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How to Freeze and Thaw Food

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Freezing food allows you to vastly prolong its shelf life. However, freezing food incorrectly can ruin it and even be dangerous, as it can allow bacteria to build up. The following tables provide guidelines on how to freeze both raw and cooked foods so that they will taste great and won’t make you (or anyone else) sick.

Freezing and Thawing Raw Foods

Freezing Guidelines
Thawing Guidelines
Freeze butter in its original carton or in a tightly sealed plastic freezer bag. It will keep for 8–12 months.
Thaw in the refrigerator or at room temperature.
Milk and cream
Freeze milk and cream in their original cartons. They’ll keep for one month. Leave one inch of space at the top of the carton—milk expands when frozen.
Thaw in the refrigerator.
Hard and semihard cheeses such as cheddar, Parmesan, Swiss, and Monterey Jack keep in the freezer for 2–3 months if wrapped tightly in two layers of freezer wrap (a thicker kind of plastic wrap). Don’t freeze soft cheeses such as brie, goat cheese, camembert, or blue cheese.
Thaw in the refrigerator.
A whole chicken stored in a sealed plastic freezer bag will keep in the freezer for 12 months. Chicken parts will keep for nine months.
Thaw in the refrigerator on a plate to catch dripping juices. You can also thaw in the microwave (on “defrost”), but cook promptly after thawing.
Beef (including ground beef)
Frozen ground beef wrapped tightly in two layers of freezer wrap will keep for up to three months. Cuts of beef—tightly wrapped—will keep for six months.
Follow the thawing guidelines for chicken.
Cleaned fish (fillets, steaks, or shrimp) wrapped tightly in two layers of freezer wrap will keep for 2–3 months. Freezing shellfish isn’t recommended.
Thaw in the refrigerator on a pan or plate to catch dripping juices. Don’t thaw in the microwave.
Whole berries and grapes hold up well and will keep in tightly sealed freezer bags for up to six months. Apples, pears, peaches, and pineapples freeze best after being sliced, sprinkled with sugar and lemon juice, and packed tightly in plastic freezer bags. They will also keep for six months.
Thaw in the refrigerator.

Many vegetables can also be frozen, but they must be blanched (partially cooked) first in boiling water for 1–10 minutes, depending on the density of the vegetable. If you’re planning meals primarily to save time, freezing vegetables is not recommended. Purchasing and using fresh vegetables right away is almost always a more effective use of time than blanching, drying, freezing, and thawing.

Freezing and Thawing Cooked Foods

Bread made from yeast can be frozen in its original wrapper or bag for 6–8 months. Quick breads (those made with baking powder or soda, like biscuits, muffins, corn bread, and banana bread) will keep for 2–4 months.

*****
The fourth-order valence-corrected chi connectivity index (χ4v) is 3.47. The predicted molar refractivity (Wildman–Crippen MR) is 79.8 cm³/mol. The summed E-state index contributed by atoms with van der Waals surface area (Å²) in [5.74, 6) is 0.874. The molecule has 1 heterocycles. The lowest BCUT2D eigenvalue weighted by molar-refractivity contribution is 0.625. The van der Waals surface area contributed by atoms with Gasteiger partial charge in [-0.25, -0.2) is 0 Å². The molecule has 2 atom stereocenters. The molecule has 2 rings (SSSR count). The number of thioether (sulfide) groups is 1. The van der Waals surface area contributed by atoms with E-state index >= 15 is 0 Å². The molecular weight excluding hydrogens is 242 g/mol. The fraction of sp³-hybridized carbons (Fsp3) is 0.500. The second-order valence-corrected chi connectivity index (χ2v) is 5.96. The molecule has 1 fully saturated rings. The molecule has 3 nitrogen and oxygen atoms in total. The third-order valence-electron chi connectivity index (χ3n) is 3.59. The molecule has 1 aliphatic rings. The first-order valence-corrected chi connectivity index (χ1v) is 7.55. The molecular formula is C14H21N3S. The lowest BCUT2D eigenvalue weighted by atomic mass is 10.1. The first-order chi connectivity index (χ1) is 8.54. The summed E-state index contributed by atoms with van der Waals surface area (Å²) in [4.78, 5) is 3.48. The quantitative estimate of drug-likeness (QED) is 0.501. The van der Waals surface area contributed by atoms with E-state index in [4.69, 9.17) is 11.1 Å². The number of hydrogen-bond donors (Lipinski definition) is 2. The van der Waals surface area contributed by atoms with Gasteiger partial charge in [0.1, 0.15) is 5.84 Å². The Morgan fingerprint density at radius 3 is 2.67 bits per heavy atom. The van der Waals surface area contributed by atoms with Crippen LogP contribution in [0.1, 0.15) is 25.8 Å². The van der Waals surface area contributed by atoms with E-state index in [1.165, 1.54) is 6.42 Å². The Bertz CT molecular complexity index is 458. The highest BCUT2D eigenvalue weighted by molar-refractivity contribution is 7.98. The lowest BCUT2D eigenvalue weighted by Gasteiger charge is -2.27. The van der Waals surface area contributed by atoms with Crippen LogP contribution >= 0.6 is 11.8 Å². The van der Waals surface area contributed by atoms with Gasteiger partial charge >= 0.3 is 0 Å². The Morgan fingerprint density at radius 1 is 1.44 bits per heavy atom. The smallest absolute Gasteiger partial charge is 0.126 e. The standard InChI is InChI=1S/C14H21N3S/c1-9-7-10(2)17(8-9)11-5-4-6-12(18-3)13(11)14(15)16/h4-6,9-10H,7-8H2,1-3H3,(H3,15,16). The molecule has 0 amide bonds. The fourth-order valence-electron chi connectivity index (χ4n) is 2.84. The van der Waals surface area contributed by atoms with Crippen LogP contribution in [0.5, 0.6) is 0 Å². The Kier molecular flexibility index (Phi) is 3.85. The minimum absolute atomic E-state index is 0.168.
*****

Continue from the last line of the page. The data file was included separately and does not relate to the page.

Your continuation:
Thaw breads at room temperature, in the microwave, or in an oven no hotter than 300°F.
Soups and stews
Soups and stews stored in tightly sealed plastic containers will keep for six months in the freezer. To maximize freezer space, consider omitting a portion of the soup’s liquid content when first cooking it and then placing a label on the container that indicates how much liquid you left out. Add the liquid back in when you reheat the soup.
Soups and stews can be thawed in the refrigerator, in the microwave (on “defrost”), or on the stovetop. If the soup or stew contains meat, reheat it gently so as not to dry out the meat.
Cooked pasta
Pasta will keep for 6–8 months in the freezer if it’s stored in tightly sealed freezer bags. If you initially cook the pasta al dente (so that it has just an edge of hardness), it’s less likely to become overcooked and mushy when you thaw and reheat it.
Thaw pasta in the refrigerator, in the microwave (on “defrost”), or in gently simmering water.
Mashed potatoes
Freeze mashed potatoes stored in tightly sealed plastic containers. They will keep for 2–3 months.
Thaw mashed potatoes in the refrigerator or microwave (on “defrost”). After thawing, add some milk, cream, or butter to prevent them from drying out during reheating.
Cooked ground beef
Freeze ground beef in tightly sealed plastic containers. It will keep for 2–3 months.
Thaw in the refrigerator, microwave (on “defrost”), or, if you’re making spaghetti with meat sauce, simmer in tomato sauce.
Larger cuts of meat or poultry
Cooked steaks, chops, and chicken breasts, legs, or thighs will keep for 4–6 months in the freezer if covered tightly in plastic wrap.
Thaw in the refrigerator or microwave (on “defrost”). These cuts are prone to drying out when reheated. Consider serving cool by cutting into pieces and adding to salads.

Foods That Should Not Be Frozen

Certain foods do not hold up well in the freezer and should never be frozen. These include:

  • Celery
  • Cottage cheese
  • Cucumbers
  • Eggs
  • Lettuce
  • Mayonnaise
  • Boiled potatoes
  • Radishes
  • Scallions
  • Soft cheeses (brie, goat cheese, blue cheese, etc.)
  • Sour cream
  • Tomatoes
  • Yogurt
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